Hmong-Americans from Minnesota and around the country ushered in 2010 this weekend at the River Centre in downtown St. Paul. The annual event, now in its 34th year, is one of the most important events for Minnesota Hmong, along with the July 4 (J4) sports tournaments held at Como Park. Both events are organized by Lao Family Community of Minnesota. With opening messages from the recently-cleared General Vang Pao, St. Paul Mayor Chris Coleman, and Minnesota Senators Amy Klobuchar and Al Franken, the event was a weekend for coming together to look back on the year that was, and look forward to whatever 2010 may bring.
The event consisted of three main parts. A large stage in the Roy Wilkins Auditorium hosted the event’s talent competitions, including modern and traditional dance contests, modern and folk singing contests, and the annual Miss Hmong Minnesota beauty pageant. In the lower level of the River Centre, two rooms featured vendors as well as tables for non-profits, employers, colleges, and Minnesota politicians. Many items for sale were the same as those in the sprawling marketplace of the J4 tournaments, including DVDs, CDs, clothing (especially traditional clothing), pa Ndau storycloth, roots and spices, toys, and medicinal products.
Both events are aimed at Hmong living in Minnesota and other parts of the country, with little effort to make them a type of “cultural presentation” aimed at educating non-Hmong about Hmong history, customs, and traditions. As at J4, there were no English translations of the various emcees’ information or descriptions during the competitions. And while there were more non-Hmong in attendance than at J4, they were still far, far outnumbered by Hmong attendees. (One of the more unusual sights, at least to this outsider, was seeing Caucasian Latter Day Saints missionaries proselytizing while in Hmong dress.)
Hmong New Year does differ from J4, however, primarily through its more traditional focus. The most obvious example of this was the predominance of clothing styles associated with the traditional dress of the different Hmong sub-groups. The distinctions between the styles of dress are subtle, and various elements overlap. While some can be traced to specific ethnic groups, such as the incorporation of a white dress signifying a White Hmong woman, others, such as the turban-style headwear, cut across multiple groups. Like this style of headwear, many of the women and girls’ outfits featured elaborately-embroidered dresses and blouses. The outfits of both men and women featured silver soul-lock necklaces and many jingling medallions. If the ever-present sound of J4 was that of gasoline generators, the sound of these medallions created the sonic background for Hmong New Year.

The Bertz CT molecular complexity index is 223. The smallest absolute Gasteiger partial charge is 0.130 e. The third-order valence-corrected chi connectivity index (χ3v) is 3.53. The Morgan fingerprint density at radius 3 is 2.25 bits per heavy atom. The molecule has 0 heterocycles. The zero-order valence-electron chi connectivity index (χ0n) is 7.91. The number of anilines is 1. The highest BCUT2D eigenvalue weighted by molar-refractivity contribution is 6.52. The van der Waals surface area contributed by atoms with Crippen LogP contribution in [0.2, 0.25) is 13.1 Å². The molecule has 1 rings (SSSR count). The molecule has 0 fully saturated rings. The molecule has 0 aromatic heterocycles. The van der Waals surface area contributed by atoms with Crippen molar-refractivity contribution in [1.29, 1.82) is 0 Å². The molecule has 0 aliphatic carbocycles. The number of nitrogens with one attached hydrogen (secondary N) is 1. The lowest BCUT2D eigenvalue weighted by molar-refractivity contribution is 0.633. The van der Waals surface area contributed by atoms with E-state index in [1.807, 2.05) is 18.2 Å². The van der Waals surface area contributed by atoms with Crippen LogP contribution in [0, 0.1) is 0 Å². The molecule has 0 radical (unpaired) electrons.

Among the more prominent vendors present, in keeping with the more traditional theme, were numerous photography booths. These offered attendees the opportunity to have their pictures taken in front of “old world” backgrounds like rural Laos or Thailand; in effect, as one booth’s sign put it, these photos allowed people to “Be Where You Haven’t Been.” Whether through the use of a green screen or different physical backgrounds, it offered at least a digital facsimile of a home-and a life-far removed from Minnesota.
The vendor and exhibit space was also the site of the pov pob or ball-toss game, the activity most associated with Hmong New Year celebrations. This is traditionally seen as a type of courtship ritual, where young singles toss a small, decoratively-crafted cloth ball to each other as a way of introducing themselves to potential partners. It didn’t seem all that strictly enforced, however, as many friends of the same gender tossed balls back and forth, and older Hmong also participated in the activity.
Any invocation of the idea of “tradition” is malleable and not strictly defined. The pov pob was only one instance of the event’s flexible interpretation of “traditional.” For instance, in the “traditional dance” category-the name of which, incidentally, was introduced in English-the music was often synthesizer-based Hmong pop music, as well as a few songs and movements from Bollywood. (The legendarily bad acoustics of the Roy Wilkins Auditorium were in full effect: the bass boomed unnecessarily and the high timbres of violins and synthesizers at times bordered on excruciating if you were sitting directly in the path of the speaker towers.)
What seemed most “traditional” about these dances were the costumes worn by the dancers, full of sparkle and glitter as the young girls moved gracefully across the stage. In the routines themselves were elements that didn’t seem all that traditional: one amazing routine had the group perform on unicycles, another incorporated the Electric Slide, and many of them incorporated gymnastic cartwheels and round-offs. The modern dance contest featured an array of styles and music, including a lot of breaking-inspired hip-hop moves, based on songs by Michael Jackson, DJ Shadow, RJD2, and, for a brief moment, that ever-present b-boy stalwart, The Incredible Bongo Band’s “Apache.” At times during both competitions, it sounded like an early Beatles concert, as young women and girls screamed their lungs out in support.
Organizers expected 60,000 people to attend this year’s event, and both of the main spaces were filled for most of the day, with traffic jams at many of the entrances and stairwells. I saw no hints of violence, such as that which marked the sports tournament at times; the large presence of St. Paul sheriffs, city police, and Asia private security officers most likely helped to ward off any such activities. In the end, the weekend marked the latest chapter in bringing Hmong from Minnesota and the country together to share memories, stories, and talents. Looking back in this way allows for the next chapters of their lives to be written.